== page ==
A sportswear company in Oregon has alleged that a senior IT manager left a backdoor in its systems before departing to a business partner and illegally used that access almost 700 times for his new employer's benefit.
In its complaint to a federal court in Oregon [PDF], Columbia Sportswear demanded a jury trial for Michael Leeper, who it alleged had illegally accessed highly confidential information to the benefit of a business parter, tech consulting firm Denali Advanced Integration, which Leeper had left to work for.
The accusation of betrayal notes that Leeper had been an employee at Columbia since May 2000, when he joined as manager of its desktop services team. He was subsequently promoted to senior director of technology infrastructure, from which he was responsible for maintaining Columbia's global IT systems and dealing with technology vendors including Denali, for which he departed the sportswear business in 2014.
Just a day before leaving, however, Leeper allegedly created a network account under the name "Jeff Manning", called "jmanning", which provided him with remote access to Columbia's network, including its VPN. Using this account, Leeper plundered Columbia nearly 700 times over the next two years, stealing corporate plans as well as information on its technology budget, all for the benefit of Denali as it competed for his former employer's cash.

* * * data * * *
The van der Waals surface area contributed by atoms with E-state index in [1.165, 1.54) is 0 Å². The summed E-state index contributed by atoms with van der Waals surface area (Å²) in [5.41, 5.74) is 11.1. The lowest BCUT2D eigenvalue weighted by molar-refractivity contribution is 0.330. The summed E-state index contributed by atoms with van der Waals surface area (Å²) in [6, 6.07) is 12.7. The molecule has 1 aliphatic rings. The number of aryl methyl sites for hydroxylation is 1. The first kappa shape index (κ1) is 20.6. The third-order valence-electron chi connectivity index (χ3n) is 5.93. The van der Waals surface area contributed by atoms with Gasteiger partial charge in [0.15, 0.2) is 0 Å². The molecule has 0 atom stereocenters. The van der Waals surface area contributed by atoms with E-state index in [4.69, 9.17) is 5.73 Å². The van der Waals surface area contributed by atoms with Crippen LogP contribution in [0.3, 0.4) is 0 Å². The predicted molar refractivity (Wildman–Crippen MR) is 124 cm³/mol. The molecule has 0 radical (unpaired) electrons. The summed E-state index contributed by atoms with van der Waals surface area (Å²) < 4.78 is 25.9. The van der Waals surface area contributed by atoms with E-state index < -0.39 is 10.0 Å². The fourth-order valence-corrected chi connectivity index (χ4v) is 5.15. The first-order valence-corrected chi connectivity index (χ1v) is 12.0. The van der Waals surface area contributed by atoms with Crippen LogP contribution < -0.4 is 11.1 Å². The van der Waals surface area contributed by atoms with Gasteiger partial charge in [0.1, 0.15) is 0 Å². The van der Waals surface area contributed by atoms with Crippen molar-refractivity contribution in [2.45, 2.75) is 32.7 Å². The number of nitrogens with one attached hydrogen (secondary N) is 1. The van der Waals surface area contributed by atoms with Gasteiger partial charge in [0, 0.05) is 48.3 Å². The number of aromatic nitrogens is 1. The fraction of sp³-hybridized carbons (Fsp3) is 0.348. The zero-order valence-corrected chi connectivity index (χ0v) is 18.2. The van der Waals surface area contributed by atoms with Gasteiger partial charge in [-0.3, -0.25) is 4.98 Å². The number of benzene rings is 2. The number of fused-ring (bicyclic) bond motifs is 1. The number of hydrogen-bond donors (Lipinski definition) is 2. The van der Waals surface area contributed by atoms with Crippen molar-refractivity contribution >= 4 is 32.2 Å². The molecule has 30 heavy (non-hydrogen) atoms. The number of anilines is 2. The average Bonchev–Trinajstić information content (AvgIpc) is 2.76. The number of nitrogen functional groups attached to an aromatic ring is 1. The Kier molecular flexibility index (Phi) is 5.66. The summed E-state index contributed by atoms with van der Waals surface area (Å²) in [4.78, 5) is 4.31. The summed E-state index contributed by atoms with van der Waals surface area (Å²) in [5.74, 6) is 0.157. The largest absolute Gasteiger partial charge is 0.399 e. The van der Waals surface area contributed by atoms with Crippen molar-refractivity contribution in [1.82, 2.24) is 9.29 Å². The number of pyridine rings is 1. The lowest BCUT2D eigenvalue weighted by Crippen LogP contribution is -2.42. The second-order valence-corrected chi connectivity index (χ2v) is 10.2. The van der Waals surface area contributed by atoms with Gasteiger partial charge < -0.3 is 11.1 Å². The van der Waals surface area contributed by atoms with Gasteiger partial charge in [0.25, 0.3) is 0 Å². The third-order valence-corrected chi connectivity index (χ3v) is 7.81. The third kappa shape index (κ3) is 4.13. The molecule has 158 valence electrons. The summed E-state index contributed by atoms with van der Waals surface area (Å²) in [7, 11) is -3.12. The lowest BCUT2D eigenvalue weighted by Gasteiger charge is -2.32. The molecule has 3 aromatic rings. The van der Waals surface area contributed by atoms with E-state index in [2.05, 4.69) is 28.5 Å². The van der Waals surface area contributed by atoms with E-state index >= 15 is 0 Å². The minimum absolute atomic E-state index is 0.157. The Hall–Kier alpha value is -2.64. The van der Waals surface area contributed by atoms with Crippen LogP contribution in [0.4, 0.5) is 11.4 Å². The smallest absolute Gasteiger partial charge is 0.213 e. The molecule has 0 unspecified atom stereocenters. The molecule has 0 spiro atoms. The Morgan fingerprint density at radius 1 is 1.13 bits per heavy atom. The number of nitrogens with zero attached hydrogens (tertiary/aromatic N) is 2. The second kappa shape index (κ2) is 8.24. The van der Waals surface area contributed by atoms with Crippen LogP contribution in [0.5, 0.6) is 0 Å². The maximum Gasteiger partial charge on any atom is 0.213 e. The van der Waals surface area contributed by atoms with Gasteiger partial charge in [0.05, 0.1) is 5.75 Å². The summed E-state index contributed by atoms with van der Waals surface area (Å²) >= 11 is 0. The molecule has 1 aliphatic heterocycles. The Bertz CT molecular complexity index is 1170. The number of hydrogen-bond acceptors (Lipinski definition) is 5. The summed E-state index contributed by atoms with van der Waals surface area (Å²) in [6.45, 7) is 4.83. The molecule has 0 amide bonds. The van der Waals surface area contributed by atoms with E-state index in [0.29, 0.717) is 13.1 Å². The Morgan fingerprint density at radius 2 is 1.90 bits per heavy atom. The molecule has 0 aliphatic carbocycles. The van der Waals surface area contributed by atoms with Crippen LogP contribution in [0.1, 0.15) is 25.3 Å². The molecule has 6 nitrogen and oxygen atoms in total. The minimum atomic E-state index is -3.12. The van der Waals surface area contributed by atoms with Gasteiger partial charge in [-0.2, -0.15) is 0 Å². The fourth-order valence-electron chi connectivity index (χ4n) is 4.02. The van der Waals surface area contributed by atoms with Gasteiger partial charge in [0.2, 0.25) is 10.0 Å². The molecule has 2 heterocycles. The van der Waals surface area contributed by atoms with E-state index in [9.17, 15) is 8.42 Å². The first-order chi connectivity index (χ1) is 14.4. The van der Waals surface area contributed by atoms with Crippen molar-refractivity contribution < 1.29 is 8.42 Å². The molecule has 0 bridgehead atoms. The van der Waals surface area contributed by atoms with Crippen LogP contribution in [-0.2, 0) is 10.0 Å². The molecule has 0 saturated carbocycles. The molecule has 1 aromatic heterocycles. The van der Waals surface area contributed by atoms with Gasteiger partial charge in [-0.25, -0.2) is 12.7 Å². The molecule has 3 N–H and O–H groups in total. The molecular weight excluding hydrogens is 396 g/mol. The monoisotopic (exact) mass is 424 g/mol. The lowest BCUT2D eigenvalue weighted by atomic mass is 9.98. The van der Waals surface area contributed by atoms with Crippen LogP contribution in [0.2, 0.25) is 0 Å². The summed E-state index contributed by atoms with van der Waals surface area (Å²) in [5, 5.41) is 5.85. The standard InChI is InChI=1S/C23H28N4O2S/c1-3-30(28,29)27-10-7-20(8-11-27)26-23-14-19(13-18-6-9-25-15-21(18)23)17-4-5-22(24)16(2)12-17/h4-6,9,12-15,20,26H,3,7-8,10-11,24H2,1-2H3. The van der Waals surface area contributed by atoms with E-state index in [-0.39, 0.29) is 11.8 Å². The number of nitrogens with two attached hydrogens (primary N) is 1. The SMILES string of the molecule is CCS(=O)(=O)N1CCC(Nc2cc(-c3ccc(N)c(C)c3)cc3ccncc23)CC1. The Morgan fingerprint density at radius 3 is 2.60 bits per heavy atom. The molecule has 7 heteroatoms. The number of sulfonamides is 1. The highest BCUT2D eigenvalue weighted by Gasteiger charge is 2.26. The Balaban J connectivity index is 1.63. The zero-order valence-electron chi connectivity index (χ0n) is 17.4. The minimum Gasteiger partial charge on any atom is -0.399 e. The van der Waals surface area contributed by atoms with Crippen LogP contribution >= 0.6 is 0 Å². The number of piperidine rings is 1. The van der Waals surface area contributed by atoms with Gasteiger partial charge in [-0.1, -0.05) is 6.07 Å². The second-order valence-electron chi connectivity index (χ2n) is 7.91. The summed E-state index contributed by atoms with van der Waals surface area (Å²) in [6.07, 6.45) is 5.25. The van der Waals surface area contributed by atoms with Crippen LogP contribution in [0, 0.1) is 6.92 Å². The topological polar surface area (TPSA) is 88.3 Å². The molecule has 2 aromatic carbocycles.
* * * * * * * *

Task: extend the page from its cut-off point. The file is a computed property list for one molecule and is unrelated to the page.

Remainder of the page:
Columbia complained that Leeper and Denali had accessed information including emails concerning business transactions in which it had financial interests, stating: "Leeper illegally accessed that information in furtherance of Denali's desire to profit from its business relationship with Columbia, and in his capacity as Denali's CTO."
The case is ongoing. ®
Updated at 10.17, 8 March, 2017, to add: Denali Advanced Integration provided this statement: "Denali and its Chief Technology Officer, Michael Leeper, have been named in a lawsuit initiated by Columbia Sportswear. Denali is working diligently to understand the complaint and will cooperate fully with any investigation.
“These claims astonish us, and they in no way reflect Denali or its values,” said CEO Majdi Daher.
“Effective immediately, Mike Leeper has been placed on leave from Denali so that he can focus his energies on defending the claims against him. While on leave, Mike will have no responsibilities with Denali and will not have access to Denali customers, vendors, employees or other data."